w3.css: Compact but complete CSS framework


Almost all the latest generation front-end developers know the Bootstrap CSS framework, and many of them use it as a valid support […]

Almost all the latest generation front-end developers know the Bootstrap CSS framework , and many of these use it as a valid support in the realization of their projects. But a new CSS framework is ready to be squeezed into the codes of our applications.

This is w3.css , produced by the w3schools body . This CSS framework is gaining more and more respect among developers, because it has the main features that are in line with the most obvious desires of those who write front-end code.

The first quality of w3.css concerns its total independence . For example, unlike Bootstrap, which for many of its features requires the presence of external components, such as jQuery and Popper.js, and comes with a package including multiple files, including the precompiled CSS, w3.css is represented from a single file to include in our beloved HTML pages via download or CDN service offered by the same w3schools . You write the link tag, set the href attribute to the appropriate value, and the game is done.

<link  rel="stylesheet"  href="https://www.w3schools.com/w3css/4/w3.css">

The second quality concerns the ease of learning and use . Bootstrap (which in this article represents the most correct comparison point to which we refer) necessarily requires a learning process, which can be more or less long depending on the skills and personal talent of the developer, before being used correctly. The same thing also happens with other common CSS frameworks available on the square. w3.css instead, has a very low learning curve, so as to be usable effectively right from the start. Both the core and the advanced features follow a logic that is very fluid during production, and therefore particularly pleasant to use and reuse.

The third quality concerns the product between completeness , compactness and compatibility . w3.css is complete with every feature that an HTML / CSS developer may need, from the simplest and most obvious controls, to the most advanced features, such as dropdowns, tooltips, modal windows, accordion, shading and slideshow.

Despite being a complete product, it is at the same time very compact and above all very fast, essential characteristics in a virtual world that is becoming increasingly heavy and full of contents of all kinds. Finally, the essential feature for a quality CSS framework, which is not intrinsically guaranteed by all the products we find on the web, is the wide cross-browser and cross-device compatibility, deriving from standard CSS code.

No further control weighs on the shoulders of the user of w3.css: the code that is produced is serene compatible with all major browsers (Chrome, Firefox, Opera, Safari, Edge and the friendly Internet Explorer) and with all major devices (desktop, laptop, tablet, mobile).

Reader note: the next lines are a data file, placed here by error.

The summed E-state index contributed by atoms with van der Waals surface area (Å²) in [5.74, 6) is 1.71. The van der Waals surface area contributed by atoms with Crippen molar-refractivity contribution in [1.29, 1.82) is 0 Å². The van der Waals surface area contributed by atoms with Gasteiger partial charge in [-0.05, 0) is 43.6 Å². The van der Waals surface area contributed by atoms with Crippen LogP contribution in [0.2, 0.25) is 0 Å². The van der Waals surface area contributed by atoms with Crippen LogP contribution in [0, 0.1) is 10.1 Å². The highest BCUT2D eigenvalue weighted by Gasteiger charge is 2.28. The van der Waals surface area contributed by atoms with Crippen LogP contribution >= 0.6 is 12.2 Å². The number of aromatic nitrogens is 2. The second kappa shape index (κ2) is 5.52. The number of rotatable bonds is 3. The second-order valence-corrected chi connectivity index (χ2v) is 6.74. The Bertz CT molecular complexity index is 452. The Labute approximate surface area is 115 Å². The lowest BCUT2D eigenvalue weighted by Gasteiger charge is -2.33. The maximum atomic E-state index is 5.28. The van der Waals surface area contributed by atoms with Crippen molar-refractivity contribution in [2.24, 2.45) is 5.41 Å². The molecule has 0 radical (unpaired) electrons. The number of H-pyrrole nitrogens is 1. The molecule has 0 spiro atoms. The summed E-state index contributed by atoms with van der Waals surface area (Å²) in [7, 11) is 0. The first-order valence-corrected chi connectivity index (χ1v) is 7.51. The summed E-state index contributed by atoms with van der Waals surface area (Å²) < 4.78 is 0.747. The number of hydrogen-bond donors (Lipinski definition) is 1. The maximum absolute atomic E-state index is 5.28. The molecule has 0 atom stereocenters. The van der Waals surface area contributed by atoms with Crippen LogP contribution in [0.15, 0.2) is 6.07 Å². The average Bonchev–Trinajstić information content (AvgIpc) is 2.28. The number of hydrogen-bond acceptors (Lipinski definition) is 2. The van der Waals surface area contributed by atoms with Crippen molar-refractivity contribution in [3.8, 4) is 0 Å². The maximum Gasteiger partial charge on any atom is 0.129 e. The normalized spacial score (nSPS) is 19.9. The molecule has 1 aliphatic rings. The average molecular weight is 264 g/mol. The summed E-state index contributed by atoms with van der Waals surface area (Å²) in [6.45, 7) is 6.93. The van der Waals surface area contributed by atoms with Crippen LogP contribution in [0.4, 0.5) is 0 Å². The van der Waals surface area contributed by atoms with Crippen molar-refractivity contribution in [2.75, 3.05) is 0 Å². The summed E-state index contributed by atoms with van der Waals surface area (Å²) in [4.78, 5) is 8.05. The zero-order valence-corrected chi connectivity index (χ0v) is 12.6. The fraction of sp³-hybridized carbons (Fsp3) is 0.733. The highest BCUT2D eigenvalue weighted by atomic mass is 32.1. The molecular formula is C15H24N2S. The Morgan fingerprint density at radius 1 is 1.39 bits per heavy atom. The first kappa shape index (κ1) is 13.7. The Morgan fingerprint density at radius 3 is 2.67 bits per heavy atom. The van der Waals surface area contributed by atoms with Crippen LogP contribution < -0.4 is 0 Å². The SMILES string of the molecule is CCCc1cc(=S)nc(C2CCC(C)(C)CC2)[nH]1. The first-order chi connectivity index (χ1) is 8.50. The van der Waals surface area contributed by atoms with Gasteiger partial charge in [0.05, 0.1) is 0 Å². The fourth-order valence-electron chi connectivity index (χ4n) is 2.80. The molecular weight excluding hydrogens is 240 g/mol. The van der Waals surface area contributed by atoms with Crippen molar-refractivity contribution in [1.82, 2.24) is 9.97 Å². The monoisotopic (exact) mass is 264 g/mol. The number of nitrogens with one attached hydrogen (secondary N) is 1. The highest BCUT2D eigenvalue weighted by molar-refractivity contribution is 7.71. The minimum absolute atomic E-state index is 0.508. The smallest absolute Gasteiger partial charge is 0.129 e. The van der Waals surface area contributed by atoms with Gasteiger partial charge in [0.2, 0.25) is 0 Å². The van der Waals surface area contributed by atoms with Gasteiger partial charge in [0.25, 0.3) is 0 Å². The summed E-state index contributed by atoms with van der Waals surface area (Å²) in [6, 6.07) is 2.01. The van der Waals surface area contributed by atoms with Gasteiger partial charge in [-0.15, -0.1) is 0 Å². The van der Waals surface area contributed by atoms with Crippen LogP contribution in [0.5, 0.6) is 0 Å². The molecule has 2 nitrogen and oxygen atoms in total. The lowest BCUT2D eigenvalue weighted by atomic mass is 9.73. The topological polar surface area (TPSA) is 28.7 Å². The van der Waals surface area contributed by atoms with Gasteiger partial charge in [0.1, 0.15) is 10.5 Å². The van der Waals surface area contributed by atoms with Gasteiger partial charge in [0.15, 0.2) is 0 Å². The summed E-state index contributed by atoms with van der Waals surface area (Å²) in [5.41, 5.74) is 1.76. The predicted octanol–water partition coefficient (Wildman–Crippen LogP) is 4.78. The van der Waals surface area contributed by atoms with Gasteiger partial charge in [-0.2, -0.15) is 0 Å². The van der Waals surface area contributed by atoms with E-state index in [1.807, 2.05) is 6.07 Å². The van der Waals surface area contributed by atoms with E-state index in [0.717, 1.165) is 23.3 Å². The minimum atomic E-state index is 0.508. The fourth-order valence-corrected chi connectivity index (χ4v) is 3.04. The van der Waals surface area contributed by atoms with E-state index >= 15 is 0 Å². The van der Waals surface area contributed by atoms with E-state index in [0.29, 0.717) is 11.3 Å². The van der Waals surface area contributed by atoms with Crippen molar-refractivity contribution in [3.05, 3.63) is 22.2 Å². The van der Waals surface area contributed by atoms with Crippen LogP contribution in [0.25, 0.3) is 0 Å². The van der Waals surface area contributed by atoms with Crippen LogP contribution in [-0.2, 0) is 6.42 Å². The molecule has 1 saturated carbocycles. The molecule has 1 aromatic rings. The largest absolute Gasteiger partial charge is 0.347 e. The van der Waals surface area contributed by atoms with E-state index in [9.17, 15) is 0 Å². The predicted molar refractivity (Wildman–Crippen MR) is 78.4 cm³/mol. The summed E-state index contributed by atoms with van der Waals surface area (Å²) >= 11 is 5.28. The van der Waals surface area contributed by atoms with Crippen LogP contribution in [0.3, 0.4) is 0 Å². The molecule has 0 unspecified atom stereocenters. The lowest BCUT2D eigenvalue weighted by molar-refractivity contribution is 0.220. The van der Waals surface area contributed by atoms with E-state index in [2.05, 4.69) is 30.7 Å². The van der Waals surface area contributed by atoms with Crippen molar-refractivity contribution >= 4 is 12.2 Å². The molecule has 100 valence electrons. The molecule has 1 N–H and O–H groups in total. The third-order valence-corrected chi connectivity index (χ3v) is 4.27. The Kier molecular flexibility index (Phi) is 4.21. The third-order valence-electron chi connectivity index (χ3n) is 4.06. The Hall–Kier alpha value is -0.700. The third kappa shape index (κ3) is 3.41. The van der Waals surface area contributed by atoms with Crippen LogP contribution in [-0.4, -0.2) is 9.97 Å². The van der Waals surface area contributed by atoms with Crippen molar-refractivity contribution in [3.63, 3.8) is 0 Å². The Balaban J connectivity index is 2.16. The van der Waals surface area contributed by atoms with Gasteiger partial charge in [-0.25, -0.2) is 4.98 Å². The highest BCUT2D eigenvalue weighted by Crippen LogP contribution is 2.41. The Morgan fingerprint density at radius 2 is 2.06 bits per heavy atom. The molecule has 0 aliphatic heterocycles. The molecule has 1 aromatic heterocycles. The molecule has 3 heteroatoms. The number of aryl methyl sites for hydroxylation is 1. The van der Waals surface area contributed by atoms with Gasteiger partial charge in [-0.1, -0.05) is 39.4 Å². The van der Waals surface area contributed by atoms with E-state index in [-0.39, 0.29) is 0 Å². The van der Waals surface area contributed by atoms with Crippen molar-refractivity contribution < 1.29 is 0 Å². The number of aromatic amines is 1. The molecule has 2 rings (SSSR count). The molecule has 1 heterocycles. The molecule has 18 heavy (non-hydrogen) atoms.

Since all HTML and CSS development revolves around the layout structure, it follows that producing a layout using CSS framework must be smooth and pleasant. w3.css offers different solutions to fulfill this task, including the excellent 12-column grid system , which, thanks to the device size control classes, becomes very easy to use and produces results consistent with expectations. Producing a layout that complies with any development standard, even a rather complex one, that proves to be responsive and with a mobile-first oriented structure , is a rather simple task if we use w3.css.

With this review I do not intend to discredit the excellent Bootstrap in favor of w3.css. Both are excellent choices in the wide range of open-source CSS frameworks that the network offers us at present, a bit like what happens in the Javascript panorama (with jQuery, MooTools, Prototype, and so on) and PHP (with Zend Framework, Code Igniter , Symfony and so on), where everything is in the style of the developer choose the option with which he is more at ease

In my life as a developer I tried them both and I currently use them both. However, I personally find that the development with w3.css appears to be fluid and immediate, and being a total lover of minimalism and predisposition to ” write less, do more ” (on which jQuery has made history), I tend to prefer it compared to Bootstrap for developing layouts and HTML pages.

I did a little personal test: I realized the same project using the same logic of front-end and back-end development, but with different CSS frameworks. w3.css turned out to be the tool that allowed me to spend less time getting to the final result.

Good writing of standard CSS code to everyone!


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